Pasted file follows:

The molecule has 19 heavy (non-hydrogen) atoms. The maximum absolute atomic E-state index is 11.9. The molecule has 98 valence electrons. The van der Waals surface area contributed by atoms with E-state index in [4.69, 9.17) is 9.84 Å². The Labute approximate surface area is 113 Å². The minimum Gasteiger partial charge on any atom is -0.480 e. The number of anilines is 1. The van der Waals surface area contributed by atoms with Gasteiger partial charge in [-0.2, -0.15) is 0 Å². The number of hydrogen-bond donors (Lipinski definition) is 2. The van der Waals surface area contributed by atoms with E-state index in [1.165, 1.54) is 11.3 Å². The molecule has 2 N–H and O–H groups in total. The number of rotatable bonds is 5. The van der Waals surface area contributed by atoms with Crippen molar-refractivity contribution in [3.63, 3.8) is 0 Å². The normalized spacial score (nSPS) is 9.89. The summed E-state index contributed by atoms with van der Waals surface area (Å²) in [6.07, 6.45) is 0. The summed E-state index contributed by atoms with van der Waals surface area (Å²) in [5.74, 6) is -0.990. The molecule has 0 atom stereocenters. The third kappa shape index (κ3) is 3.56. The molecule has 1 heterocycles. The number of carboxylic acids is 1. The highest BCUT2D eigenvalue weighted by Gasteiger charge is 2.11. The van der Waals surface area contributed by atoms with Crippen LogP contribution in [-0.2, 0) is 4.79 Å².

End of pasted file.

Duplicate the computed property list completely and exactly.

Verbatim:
The molecule has 19 heavy (non-hydrogen) atoms. The maximum absolute atomic E-state index is 11.9. The molecule has 98 valence electrons. The van der Waals surface area contributed by atoms with E-state index in [4.69, 9.17) is 9.84 Å². The Labute approximate surface area is 113 Å². The minimum Gasteiger partial charge on any atom is -0.480 e. The number of anilines is 1. The van der Waals surface area contributed by atoms with Gasteiger partial charge in [-0.2, -0.15) is 0 Å². The number of hydrogen-bond donors (Lipinski definition) is 2. The van der Waals surface area contributed by atoms with E-state index in [1.165, 1.54) is 11.3 Å². The molecule has 2 N–H and O–H groups in total. The number of rotatable bonds is 5. The van der Waals surface area contributed by atoms with Crippen molar-refractivity contribution in [3.63, 3.8) is 0 Å². The normalized spacial score (nSPS) is 9.89. The summed E-state index contributed by atoms with van der Waals surface area (Å²) in [6.07, 6.45) is 0. The summed E-state index contributed by atoms with van der Waals surface area (Å²) in [5.74, 6) is -0.990. The molecule has 0 atom stereocenters. The third kappa shape index (κ3) is 3.56. The molecule has 1 heterocycles. The number of carboxylic acids is 1. The highest BCUT2D eigenvalue weighted by Gasteiger charge is 2.11. The van der Waals surface area contributed by atoms with Crippen LogP contribution in [-0.2, 0) is 4.79 Å².